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Shorter regimens of 2-drug therapy may be as effective as 9-month INH monotherapy for latent TB infection (LTBI)

Question

  • In U.S. children with LTBI, can a shorter course of therapy – compared with standard 9 months of INH – results in equivalent or reduced rate of conversion to active TB?

Clinical Bottom Lines

1. Adequate clinical trials are not available to change the current standard treatment for LTBI.
2. A 3- or 4-month regimen of two-drug therapy (INH and rifampin) results in better compliance than 9-month INH monotherapy, but it is not clear whether long-term outcomes are non-inferior.
3. The shorter regimens have plausible mechanisms for effectiveness, and there are other studies that support effectiveness in adults and tolerance in children – quality studies of effectiveness in children would be preferred.


Summary of Key Evidence

1. Groups of children under 15 years of age with LTBI (+TST, –CXR, no symptoms) with similar demographic characteristics were randomized and given different regimens: Group A (9 months INH) vs. Group B (4 months INH + rifampin).
2. There were more patients with poor compliance in the longer regimen (Group A: 13.8%) than in the shorter one (Group B: 7.6%) by a significant margin (p=0.029).
3. There were more new radiographic findings of suggestive of active TB in Group A (24.0% vs. 11.8%, p=0.001) after 4 months of therapy. No data are presented regarding outcomes later in the treatment and during follow-up periods. This limitation minimizes the validity of this study to my patient.
4. The 4 month vs. 3 month regimens of INH/rifampin, examined in a second period of the study, had no significant differences in compliance or measured effectiveness.

Additional Comments

  • This study1 used a secondary endpoint (new radiographic findings) as the measurable clinical outcome. This would have been acceptable, but the timing (4 months after initiation of treatment) was not adequate to determine non-inferiority of the shorter regimen in long-term follow-up of LTBI, which is what is clinically important. It also does not account for the final 5 months of INH monotherapy, since there are no additional follow-up data reported.
    • The relatively high rate of CXR conversion in the different arms of the study may have multiple contributing factors: drug resistance rates in Greece, higher overall pre-test probability in this population given the higher risk of TB infection in this population, and a “Hawthorne Effect” of the radiologists potentially over-calling the CXR findings because they knew they were in a study.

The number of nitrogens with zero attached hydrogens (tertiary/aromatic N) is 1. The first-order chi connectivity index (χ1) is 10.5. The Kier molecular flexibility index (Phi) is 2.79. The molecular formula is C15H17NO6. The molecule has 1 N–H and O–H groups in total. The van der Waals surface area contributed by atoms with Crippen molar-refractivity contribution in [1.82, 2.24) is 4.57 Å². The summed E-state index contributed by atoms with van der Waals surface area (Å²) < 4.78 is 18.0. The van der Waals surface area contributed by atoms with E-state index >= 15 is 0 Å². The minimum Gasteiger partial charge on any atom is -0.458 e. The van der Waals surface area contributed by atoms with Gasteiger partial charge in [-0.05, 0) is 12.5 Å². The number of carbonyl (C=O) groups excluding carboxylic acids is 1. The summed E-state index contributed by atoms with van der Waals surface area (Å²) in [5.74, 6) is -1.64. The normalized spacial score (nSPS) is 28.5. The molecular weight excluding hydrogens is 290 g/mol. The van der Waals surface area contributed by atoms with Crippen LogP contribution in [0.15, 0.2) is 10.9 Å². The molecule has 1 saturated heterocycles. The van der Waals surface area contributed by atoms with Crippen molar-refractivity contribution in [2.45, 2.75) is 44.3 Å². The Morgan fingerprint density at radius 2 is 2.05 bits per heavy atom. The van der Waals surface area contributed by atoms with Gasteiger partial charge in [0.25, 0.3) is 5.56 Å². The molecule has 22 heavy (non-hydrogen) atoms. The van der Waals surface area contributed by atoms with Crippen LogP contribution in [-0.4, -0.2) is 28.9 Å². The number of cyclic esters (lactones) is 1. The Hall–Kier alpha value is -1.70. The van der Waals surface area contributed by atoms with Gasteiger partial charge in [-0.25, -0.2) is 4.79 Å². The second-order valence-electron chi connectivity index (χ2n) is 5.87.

• In the UK, a 3-month regimen of INH/rifampin is considered an appropriate alternative to standard 6-month INH monotherapy for LTBI2. This is based on other studies3-4 showing effectiveness in adults and overall tolerance of the drugs in children, as well as ease of administration (there are combination tablets), cost effectiveness, and improved compliance. AAP, CDC, and ATS guidelines still recommend 9 months of INH for LTBI in children5-6

Citation

  1. 1. Spyridis NP et al. The effectiveness of a 9-month regimen of isoniazid alone versus 3- and 4-month regimens of isoniazid plus rifampin for treatment of latent tuberculosis infection in children: results of an 11-year randomized study. Clin Infect Dis. 2007 Sep 15;45(6):715-22.
    2. Joint Tuberculosis Committee of the British Thoracic Society. Control and prevention of tuberculosis in the United Kingdom: code of practice 2000. Thorax. 2000 Nov;55(11):887-901.
    3. Ormerod LP. Rifampicin and isoniazid prophylactic chemotherapy for tuberculosis. Arch Dis Child. 1998 Feb;78(2):169-71.
    4. Ena J, Valls V. Short-course therapy with rifampin plus isoniazid, compared with standard therapy with isoniazid, for latent tuberculosis infection: a meta-analysis. Clin Infect Dis. 2005 Mar 1;40(5):670-6.
    5. Pediatric Tuberculosis Collaborative Group. Targeted tuberculin skin testing and treatment of latent tuberculosis infection in children and adolescents. Pediatrics. 2004;114(4pt3):1175-1201.
    6. Targeted tuberculin testing and treatment of latent tuberculosis infection. American Thoracic Society. MMWR Recomm Rep. 2000 Jun 9;49(RR-6):1-51.

CAT Author: Eric Dziuban, MD

CAT Appraisers: Beth Tarini, MD, MS

Date appraised: November 12, 2008

Last updated June 15, 2009
Department of Pediatrics and Communicable Diseases
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